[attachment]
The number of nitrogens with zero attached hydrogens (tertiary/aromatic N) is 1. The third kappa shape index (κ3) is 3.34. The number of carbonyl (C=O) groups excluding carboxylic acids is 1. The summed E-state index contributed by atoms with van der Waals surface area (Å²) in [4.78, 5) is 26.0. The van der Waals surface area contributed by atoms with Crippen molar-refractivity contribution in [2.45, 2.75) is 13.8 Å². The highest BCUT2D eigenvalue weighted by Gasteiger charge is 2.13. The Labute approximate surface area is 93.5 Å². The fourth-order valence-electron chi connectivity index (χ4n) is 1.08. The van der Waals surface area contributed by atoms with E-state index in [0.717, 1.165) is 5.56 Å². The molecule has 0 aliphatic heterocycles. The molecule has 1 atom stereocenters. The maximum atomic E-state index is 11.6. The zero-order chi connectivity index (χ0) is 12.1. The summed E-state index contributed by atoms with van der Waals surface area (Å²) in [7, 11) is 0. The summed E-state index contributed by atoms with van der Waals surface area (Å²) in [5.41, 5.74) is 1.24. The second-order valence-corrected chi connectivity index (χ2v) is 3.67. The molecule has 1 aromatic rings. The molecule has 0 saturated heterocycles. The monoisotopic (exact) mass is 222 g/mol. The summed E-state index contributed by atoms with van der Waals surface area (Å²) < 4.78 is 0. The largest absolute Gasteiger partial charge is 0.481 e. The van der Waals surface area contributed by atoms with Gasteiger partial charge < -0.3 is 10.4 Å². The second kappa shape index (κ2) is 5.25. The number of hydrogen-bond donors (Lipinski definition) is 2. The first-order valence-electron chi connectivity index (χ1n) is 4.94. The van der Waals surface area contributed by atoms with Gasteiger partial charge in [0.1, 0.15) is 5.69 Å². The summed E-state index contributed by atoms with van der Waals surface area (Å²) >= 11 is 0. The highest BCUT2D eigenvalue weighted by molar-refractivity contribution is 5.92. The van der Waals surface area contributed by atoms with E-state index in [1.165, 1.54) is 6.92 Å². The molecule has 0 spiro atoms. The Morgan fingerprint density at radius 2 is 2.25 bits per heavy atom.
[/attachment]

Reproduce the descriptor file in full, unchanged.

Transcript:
The number of nitrogens with zero attached hydrogens (tertiary/aromatic N) is 1. The third kappa shape index (κ3) is 3.34. The number of carbonyl (C=O) groups excluding carboxylic acids is 1. The summed E-state index contributed by atoms with van der Waals surface area (Å²) in [4.78, 5) is 26.0. The van der Waals surface area contributed by atoms with Crippen molar-refractivity contribution in [2.45, 2.75) is 13.8 Å². The highest BCUT2D eigenvalue weighted by Gasteiger charge is 2.13. The Labute approximate surface area is 93.5 Å². The fourth-order valence-electron chi connectivity index (χ4n) is 1.08. The van der Waals surface area contributed by atoms with E-state index in [0.717, 1.165) is 5.56 Å². The molecule has 0 aliphatic heterocycles. The molecule has 1 atom stereocenters. The maximum atomic E-state index is 11.6. The zero-order chi connectivity index (χ0) is 12.1. The summed E-state index contributed by atoms with van der Waals surface area (Å²) in [7, 11) is 0. The summed E-state index contributed by atoms with van der Waals surface area (Å²) in [5.41, 5.74) is 1.24. The second-order valence-corrected chi connectivity index (χ2v) is 3.67. The molecule has 1 aromatic rings. The molecule has 0 saturated heterocycles. The monoisotopic (exact) mass is 222 g/mol. The summed E-state index contributed by atoms with van der Waals surface area (Å²) < 4.78 is 0. The largest absolute Gasteiger partial charge is 0.481 e. The van der Waals surface area contributed by atoms with Gasteiger partial charge < -0.3 is 10.4 Å². The second kappa shape index (κ2) is 5.25. The number of hydrogen-bond donors (Lipinski definition) is 2. The first-order valence-electron chi connectivity index (χ1n) is 4.94. The van der Waals surface area contributed by atoms with Gasteiger partial charge in [0.1, 0.15) is 5.69 Å². The summed E-state index contributed by atoms with van der Waals surface area (Å²) >= 11 is 0. The highest BCUT2D eigenvalue weighted by molar-refractivity contribution is 5.92. The van der Waals surface area contributed by atoms with E-state index in [1.165, 1.54) is 6.92 Å². The molecule has 0 spiro atoms. The Morgan fingerprint density at radius 2 is 2.25 bits per heavy atom.